Look, sometimes a bachelor party calls for a bit of trashiness. If your gang finds itself aiming to eschew the high-class cocktails and swanky barrooms, then you might as well go all in at one of the Tropical Isle locations on Bourbon. Known for the Hand Grenades (equal parts Everclear, gin, vodka, rum, and melon liqueur), the bar is actually beloved by insiders because of the Shark Attack. While it’s basically a blue margarita, it’s all about the presentation. Trust us on this one.

Regardless of how you start your night drinking, you’ll probably want to end at least one evening at Kajun’s. Positioned at the edge of the Bywater, the infamous, all-hours karaoke bar is a staple for drunken singalongs, often dedicated to bachelors and bachelorettes on their way to the altar. Get there early to reserve a spot on the list, because they fill up real fast.

Cafe Du Monde
Cafe Du Monde | Andriy Blokhin/Shutterstock


Chances are your bachelor party trip will feature at least one late night (or two, or all of them). In that case, it’s important to stay full since you’ll need the caloric energy, it helps mitigate some of that oncoming hangover, and because New Orleans has some of the best red-eye meals in the country.

Grab a fried chicken sandwich and heckle the ghost tours
Verti Marte has been in operation for decades, and it shows -- both in the incredible food, like the spicy fried shrimp po’boy, and the authentically worn-down digs.  This small corner shop has a pretty expansive menu, but there’s no rush to make a decision since it’s open 24 hours.

Get the classic dessert at the classic spot
Perhaps the most famous 24-hour dining spot in the Quarter, Cafe Du Monde serves up cafe au laits and perfectly fried beignets for a late-night dessert, or a crack-of-dawn breakfast.

Dive deep into this quintessential dive bar’s menu
Buffa’s boasts some of the best bar food for any time, day or night. This solid dive sits at the edge of the French Quarter and serves burgers, omelettes and some of the best wings in town.

Take down pancakes in this picturesque greasy spoon diner
Located at the end of Bourbon Street where things start to calm down (a little), Clover Grill is an old-school all-night diner that looks straight out of a film. The biscuits and gravy can soak up most alcohol, but be forewarned: Some of those other patrons might be even drunker and unrulier than you.

The New Orleans Burlesque Festival
The New Orleans Burlesque Festival


Because we’d be remiss not to mention them, and let’s be honest, you’re thinking about going. Strip clubs are pretty synonymous with bachelor parties, not to mention New Orleans, but they’ve become an easy excuse to act like a complete ass. Do not be said ass. There’s nothing wrong with a night in one of our legendary nudie bars, and the employees will be happy to take your money, but be respectful of the workers who indulge parties like yours literally every night of the year. Over the past few years, the city’s been looking for any excuse to crack down on the clubs in a not-so-subtle attempt to make Bourbon more family-friendly, so don’t help fuel that dumpster fire of a decision. With all that out of the way, here are a few of the best.

Rick’s Sporting Saloon
Rick’s Saloon has long been one of Bourbon Street’s staples, in large part because of its more sports bar-like atmosphere. In addition to your usual strip club amenities, it also includes a number of big-ass TVs tuned to whatever games are on at the moment. Sort of like a Hooters, but more honest about why you’re there, you know?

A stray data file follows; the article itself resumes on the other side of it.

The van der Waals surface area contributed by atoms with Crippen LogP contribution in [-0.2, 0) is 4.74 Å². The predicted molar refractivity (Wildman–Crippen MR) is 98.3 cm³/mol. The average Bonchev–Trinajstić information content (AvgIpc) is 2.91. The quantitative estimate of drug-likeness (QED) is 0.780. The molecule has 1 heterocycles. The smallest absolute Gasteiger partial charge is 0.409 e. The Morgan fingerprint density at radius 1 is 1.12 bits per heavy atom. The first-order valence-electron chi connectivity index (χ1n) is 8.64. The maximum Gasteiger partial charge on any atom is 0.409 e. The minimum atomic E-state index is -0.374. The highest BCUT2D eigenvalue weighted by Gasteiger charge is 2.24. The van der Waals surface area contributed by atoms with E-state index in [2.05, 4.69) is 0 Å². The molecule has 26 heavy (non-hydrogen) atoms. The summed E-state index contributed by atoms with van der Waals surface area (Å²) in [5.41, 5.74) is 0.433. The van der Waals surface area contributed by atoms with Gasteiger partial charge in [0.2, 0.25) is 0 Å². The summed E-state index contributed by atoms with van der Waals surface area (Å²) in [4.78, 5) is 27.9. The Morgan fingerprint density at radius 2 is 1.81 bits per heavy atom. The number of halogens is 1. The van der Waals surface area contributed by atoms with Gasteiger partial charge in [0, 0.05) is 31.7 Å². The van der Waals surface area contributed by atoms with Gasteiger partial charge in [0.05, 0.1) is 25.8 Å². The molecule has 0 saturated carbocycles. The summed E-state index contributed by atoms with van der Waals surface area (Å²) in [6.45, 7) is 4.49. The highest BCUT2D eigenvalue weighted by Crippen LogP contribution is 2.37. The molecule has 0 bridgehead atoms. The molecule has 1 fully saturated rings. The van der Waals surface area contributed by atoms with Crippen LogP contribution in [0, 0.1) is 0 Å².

Penthouse Club
Penthouse Club

Penthouse Club
The Penthouse Club is generally considered the king club of the Quarter, and they know it. Pros: It’s located right off Bourbon, which sometimes diminishes the crowds, its staff is great and super talented, and it’s got an overall opulent atmosphere. Cons: Your wallet is gonna feel it.

Larry Flynt’s Hustler Club
From the moment you enter, you’ll be able to tell Larry set up this place with bachelor parties in mind -- including the $400 bottle service for up to eight people. Make sure to book those well in advance, though, because the place gets packed really fast on weekends. But, hey, there’s a 40-foot-tall stripper pole, so it’s probably well worth the crowds. Flynt also has the Barely Legal Club not far away, which offers similar amenities in a more raucous atmosphere.

Burlesque Options
Looking to save a little on bottle service and cover charges? On any given night, New Orleans generally has at least one amateur or professional burlesque showcase happening. The atmosphere of these are almost always a completely different experience than the Bourbon Street insanity -- more casual, more theatrical, and you can usually catch some decent music, comedy, or oddball performances between acts. Just keep in mind that a lot of these places attract nearly as many locals as tourists, so their tolerance for antics might be a bit lower than over on Bourbon.

Best bets to see tassels: Fleur De Tease, Bustout Burlesque, or hell, go all out and book your party during our annual New Orleans Burlesque Fest.

Keeping all that in mind, if you follow these steps and do your research, you will have yourselves a bachelor party for the books -- as they say, laissez les bons temps rouler.

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Andrew Paul is a writer living in New Orleans with work recently featured by AV Club, GQ, Rolling Stone, as well as McSweeney’s Internet Tendency and TNY’s Daily Shouts. He plans on attending many friends’ future bachelor parties, but isn’t quite ready for his own just yet. @anandypaul